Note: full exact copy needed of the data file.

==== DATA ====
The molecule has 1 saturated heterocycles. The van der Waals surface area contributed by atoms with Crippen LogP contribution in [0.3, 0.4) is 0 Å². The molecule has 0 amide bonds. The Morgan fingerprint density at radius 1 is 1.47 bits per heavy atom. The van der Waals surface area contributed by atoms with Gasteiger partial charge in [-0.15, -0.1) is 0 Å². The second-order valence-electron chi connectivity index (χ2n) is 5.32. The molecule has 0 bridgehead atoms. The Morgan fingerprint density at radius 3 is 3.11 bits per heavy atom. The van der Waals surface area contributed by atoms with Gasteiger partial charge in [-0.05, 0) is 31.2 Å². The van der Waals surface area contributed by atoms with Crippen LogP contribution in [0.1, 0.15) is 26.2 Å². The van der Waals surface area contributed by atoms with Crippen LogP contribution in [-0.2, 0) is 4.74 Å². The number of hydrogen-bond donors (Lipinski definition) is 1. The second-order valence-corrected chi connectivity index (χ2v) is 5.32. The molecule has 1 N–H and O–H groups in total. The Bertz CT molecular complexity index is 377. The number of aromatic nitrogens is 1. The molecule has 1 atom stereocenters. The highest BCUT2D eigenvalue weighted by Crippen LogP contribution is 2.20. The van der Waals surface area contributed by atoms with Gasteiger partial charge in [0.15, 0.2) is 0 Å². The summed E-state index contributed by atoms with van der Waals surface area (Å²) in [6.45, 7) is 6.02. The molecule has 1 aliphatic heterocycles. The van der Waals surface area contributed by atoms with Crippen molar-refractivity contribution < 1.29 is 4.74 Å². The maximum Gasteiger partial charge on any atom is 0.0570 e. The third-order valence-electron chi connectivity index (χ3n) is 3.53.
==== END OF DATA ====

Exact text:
The molecule has 1 saturated heterocycles. The van der Waals surface area contributed by atoms with Crippen LogP contribution in [0.3, 0.4) is 0 Å². The molecule has 0 amide bonds. The Morgan fingerprint density at radius 1 is 1.47 bits per heavy atom. The van der Waals surface area contributed by atoms with Gasteiger partial charge in [-0.15, -0.1) is 0 Å². The second-order valence-electron chi connectivity index (χ2n) is 5.32. The molecule has 0 bridgehead atoms. The Morgan fingerprint density at radius 3 is 3.11 bits per heavy atom. The van der Waals surface area contributed by atoms with Gasteiger partial charge in [-0.05, 0) is 31.2 Å². The van der Waals surface area contributed by atoms with Crippen LogP contribution in [0.1, 0.15) is 26.2 Å². The van der Waals surface area contributed by atoms with Crippen LogP contribution in [-0.2, 0) is 4.74 Å². The number of hydrogen-bond donors (Lipinski definition) is 1. The second-order valence-corrected chi connectivity index (χ2v) is 5.32. The molecule has 1 N–H and O–H groups in total. The Bertz CT molecular complexity index is 377. The number of aromatic nitrogens is 1. The molecule has 1 atom stereocenters. The highest BCUT2D eigenvalue weighted by Crippen LogP contribution is 2.20. The van der Waals surface area contributed by atoms with Gasteiger partial charge in [0.15, 0.2) is 0 Å². The summed E-state index contributed by atoms with van der Waals surface area (Å²) in [6.45, 7) is 6.02. The molecule has 1 aliphatic heterocycles. The van der Waals surface area contributed by atoms with Crippen molar-refractivity contribution < 1.29 is 4.74 Å². The maximum Gasteiger partial charge on any atom is 0.0570 e. The third-order valence-electron chi connectivity index (χ3n) is 3.53.